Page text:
Engineering marvel of Forth Bridge celebrated at National Library
One of the world's greatest feats of engineering is being celebrated at the National Library of Scotland with a special free display ['The Forth Bridge: Building an icon'] marking the construction of the Forth rail bridge.
When it opened 125 years ago, it had the longest cantilever bridge span in the world and was the first major construction in Britain to be built of steel. The bridge reaches 110 metres (361ft) above high water with foundations that are sunk 27 metres (89ft) into the river bed. It is made up of some 53,000 tonnes of steel, including 6.5 million rivets.
The final rivet was driven home by the Prince of Wales, later King Edward VII, on 4 March 1890, signalling the start of train operations across a structure that has become one of the most famous in the world.
The National Library is displaying many fascinating items from its collections to tell the remarkable story of the bridge's eight-year-long construction which involved 4,600 workers at the peak of activity. The items range from detailed plans and photographs of the construction to an original copy of the menu that was served to guests at the royal opening.
Work on the bridge was often a dangerous enterprise with men dangling on ropes to work on the structure. Falls were common, resulting in one safety measure being introduced. Boats patrolled underneath the site to rescue anyone who fell but this did not prevent fatalities. At least 57 deaths are recorded, although this is thought to underestimate the true number.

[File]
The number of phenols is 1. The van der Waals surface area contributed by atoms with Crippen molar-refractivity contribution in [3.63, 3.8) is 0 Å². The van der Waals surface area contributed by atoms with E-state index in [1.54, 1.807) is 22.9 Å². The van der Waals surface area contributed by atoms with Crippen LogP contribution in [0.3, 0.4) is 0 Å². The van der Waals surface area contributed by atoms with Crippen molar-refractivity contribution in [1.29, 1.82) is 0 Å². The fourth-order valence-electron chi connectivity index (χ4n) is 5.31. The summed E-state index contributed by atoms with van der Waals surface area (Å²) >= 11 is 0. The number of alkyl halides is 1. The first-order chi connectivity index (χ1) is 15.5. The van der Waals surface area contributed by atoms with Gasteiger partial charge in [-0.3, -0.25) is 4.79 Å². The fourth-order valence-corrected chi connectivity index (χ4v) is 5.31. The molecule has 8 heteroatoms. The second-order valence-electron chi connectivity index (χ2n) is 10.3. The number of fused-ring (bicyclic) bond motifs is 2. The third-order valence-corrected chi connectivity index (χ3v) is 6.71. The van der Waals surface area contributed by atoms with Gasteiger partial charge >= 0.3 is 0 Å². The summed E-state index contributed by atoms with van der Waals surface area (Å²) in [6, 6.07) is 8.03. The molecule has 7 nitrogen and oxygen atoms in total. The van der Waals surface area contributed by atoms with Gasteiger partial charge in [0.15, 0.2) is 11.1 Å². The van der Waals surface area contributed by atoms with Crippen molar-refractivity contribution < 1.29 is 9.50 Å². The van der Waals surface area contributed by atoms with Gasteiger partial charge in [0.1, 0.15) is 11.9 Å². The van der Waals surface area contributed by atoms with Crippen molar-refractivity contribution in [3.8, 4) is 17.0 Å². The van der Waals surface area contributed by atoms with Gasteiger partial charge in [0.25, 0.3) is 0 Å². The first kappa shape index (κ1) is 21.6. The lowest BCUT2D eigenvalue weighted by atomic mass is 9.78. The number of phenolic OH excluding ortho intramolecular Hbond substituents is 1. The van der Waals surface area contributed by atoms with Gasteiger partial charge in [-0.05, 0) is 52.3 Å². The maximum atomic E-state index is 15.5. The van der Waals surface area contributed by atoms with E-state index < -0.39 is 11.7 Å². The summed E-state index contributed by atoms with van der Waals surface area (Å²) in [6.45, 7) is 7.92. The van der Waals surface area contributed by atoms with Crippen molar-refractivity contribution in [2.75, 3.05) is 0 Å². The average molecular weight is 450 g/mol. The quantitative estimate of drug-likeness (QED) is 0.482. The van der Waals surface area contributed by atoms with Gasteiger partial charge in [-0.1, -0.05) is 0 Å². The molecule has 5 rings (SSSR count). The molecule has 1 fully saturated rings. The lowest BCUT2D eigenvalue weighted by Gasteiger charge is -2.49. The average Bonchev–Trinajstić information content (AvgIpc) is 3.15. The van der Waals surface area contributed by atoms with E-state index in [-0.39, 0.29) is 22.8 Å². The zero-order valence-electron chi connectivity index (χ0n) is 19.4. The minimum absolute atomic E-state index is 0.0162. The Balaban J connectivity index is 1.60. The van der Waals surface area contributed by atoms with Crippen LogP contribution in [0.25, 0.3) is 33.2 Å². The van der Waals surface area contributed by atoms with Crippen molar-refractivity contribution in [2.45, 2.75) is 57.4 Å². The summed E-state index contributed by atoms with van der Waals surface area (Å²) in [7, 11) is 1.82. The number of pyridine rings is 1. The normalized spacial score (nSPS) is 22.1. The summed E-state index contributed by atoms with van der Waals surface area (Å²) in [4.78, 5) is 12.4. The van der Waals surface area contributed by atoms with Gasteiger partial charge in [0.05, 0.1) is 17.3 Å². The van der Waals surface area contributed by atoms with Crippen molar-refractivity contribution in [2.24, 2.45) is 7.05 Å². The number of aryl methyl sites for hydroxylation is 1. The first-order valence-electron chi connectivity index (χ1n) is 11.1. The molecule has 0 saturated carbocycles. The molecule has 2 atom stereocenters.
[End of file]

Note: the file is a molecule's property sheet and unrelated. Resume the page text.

The bridge has its origins in the Forth Bridge Railway Act of 1873, when construction was authorised to a design of railway engineer Thomas Bouch. He had designed the Tay Bridge which opened in 1878. However, a section of the bridge collapsed in a gale the following year, ending Bouch's involvement in the Forth Bridge.
A new cantilever design by Benjamin Baker and Sir John Fowler, who had worked together on the early underground railway system in London, was then put forward. Baker devised a human cantilever using three members of his staff to demonstrate the load bearing principle of the design at a lecture to the Royal Institution in London.
The design was accepted and work began in 1882. One of the major engineering challenges was the construction of the stone piers on which the bridge's superstructure would sit. In some sections, dams could be built to push out the river water and allow the foundations to be laid. Elsewhere, it required a more elaborate solution.
Enormous wrought iron cylinders called caissons measuring 21 metres (70ft) in diameter were made, floated into position and then weighted with cement until they sat on the river bed. This allowed the men to work at the base within the sealed caisson almost like coal miners within a mine. Air was pumped in for them to breathe. This work was contracted to a French firm and was mainly carried out by Italian, Belgian, Austrian and German labour.
Alison Metcalfe, Manuscripts Curator at the National Library of Scotland who has organised the display, said: 'The Forth Bridge has become a prominent Scottish landmark but perhaps we have lost sight of just how much of an engineering marvel it was 125 years ago and remains to this day. We hope this display will show some of the ingenuity involved in its construction and help to remember the sacrifice of so many who lost their lives when it was being built.'
'The Forth Bridge: Building an icon' is on from 1 April to 21 June at the National Library of Scotland, George IV Bridge, Edinburgh. Entry is free.
See also related news story.
1 April 2015